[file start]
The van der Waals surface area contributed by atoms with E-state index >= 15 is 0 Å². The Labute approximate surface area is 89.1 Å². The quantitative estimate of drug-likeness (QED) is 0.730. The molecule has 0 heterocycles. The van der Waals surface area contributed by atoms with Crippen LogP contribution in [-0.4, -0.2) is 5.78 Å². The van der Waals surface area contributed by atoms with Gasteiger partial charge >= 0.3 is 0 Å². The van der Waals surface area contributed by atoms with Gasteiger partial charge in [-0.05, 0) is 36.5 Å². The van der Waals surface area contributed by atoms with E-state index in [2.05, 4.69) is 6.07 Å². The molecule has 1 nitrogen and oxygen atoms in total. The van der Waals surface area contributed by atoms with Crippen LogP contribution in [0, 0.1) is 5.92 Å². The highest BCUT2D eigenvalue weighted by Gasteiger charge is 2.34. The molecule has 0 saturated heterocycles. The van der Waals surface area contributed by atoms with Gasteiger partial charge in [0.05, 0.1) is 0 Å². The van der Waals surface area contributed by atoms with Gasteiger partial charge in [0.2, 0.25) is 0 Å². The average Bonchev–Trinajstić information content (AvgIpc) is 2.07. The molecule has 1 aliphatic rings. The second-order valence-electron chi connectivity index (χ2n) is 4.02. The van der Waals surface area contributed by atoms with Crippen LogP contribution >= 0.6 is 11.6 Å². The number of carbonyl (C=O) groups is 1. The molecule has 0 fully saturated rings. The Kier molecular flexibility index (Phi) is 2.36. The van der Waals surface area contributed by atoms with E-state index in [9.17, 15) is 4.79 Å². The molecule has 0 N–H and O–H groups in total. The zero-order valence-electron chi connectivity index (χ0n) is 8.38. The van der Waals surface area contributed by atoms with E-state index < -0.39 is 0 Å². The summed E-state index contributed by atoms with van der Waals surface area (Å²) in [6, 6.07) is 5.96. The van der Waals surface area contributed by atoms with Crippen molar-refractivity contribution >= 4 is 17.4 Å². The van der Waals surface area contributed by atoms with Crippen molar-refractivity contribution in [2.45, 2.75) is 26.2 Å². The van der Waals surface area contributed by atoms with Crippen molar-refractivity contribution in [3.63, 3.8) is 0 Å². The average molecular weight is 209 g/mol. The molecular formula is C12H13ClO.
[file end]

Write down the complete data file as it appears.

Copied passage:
The van der Waals surface area contributed by atoms with E-state index >= 15 is 0 Å². The Labute approximate surface area is 89.1 Å². The quantitative estimate of drug-likeness (QED) is 0.730. The molecule has 0 heterocycles. The van der Waals surface area contributed by atoms with Crippen LogP contribution in [-0.4, -0.2) is 5.78 Å². The van der Waals surface area contributed by atoms with Gasteiger partial charge >= 0.3 is 0 Å². The van der Waals surface area contributed by atoms with Gasteiger partial charge in [-0.05, 0) is 36.5 Å². The van der Waals surface area contributed by atoms with E-state index in [2.05, 4.69) is 6.07 Å². The molecule has 1 nitrogen and oxygen atoms in total. The van der Waals surface area contributed by atoms with Crippen LogP contribution in [0, 0.1) is 5.92 Å². The highest BCUT2D eigenvalue weighted by Gasteiger charge is 2.34. The molecule has 0 saturated heterocycles. The van der Waals surface area contributed by atoms with Gasteiger partial charge in [0.05, 0.1) is 0 Å². The van der Waals surface area contributed by atoms with Gasteiger partial charge in [0.2, 0.25) is 0 Å². The average Bonchev–Trinajstić information content (AvgIpc) is 2.07. The molecule has 1 aliphatic rings. The second-order valence-electron chi connectivity index (χ2n) is 4.02. The van der Waals surface area contributed by atoms with Crippen LogP contribution >= 0.6 is 11.6 Å². The number of carbonyl (C=O) groups is 1. The molecule has 0 fully saturated rings. The Kier molecular flexibility index (Phi) is 2.36. The van der Waals surface area contributed by atoms with E-state index in [9.17, 15) is 4.79 Å². The molecule has 0 N–H and O–H groups in total. The zero-order valence-electron chi connectivity index (χ0n) is 8.38. The van der Waals surface area contributed by atoms with E-state index < -0.39 is 0 Å². The summed E-state index contributed by atoms with van der Waals surface area (Å²) in [6, 6.07) is 5.96. The van der Waals surface area contributed by atoms with Crippen molar-refractivity contribution >= 4 is 17.4 Å². The van der Waals surface area contributed by atoms with Crippen molar-refractivity contribution in [2.45, 2.75) is 26.2 Å². The van der Waals surface area contributed by atoms with Crippen molar-refractivity contribution in [3.63, 3.8) is 0 Å². The average molecular weight is 209 g/mol. The molecular formula is C12H13ClO.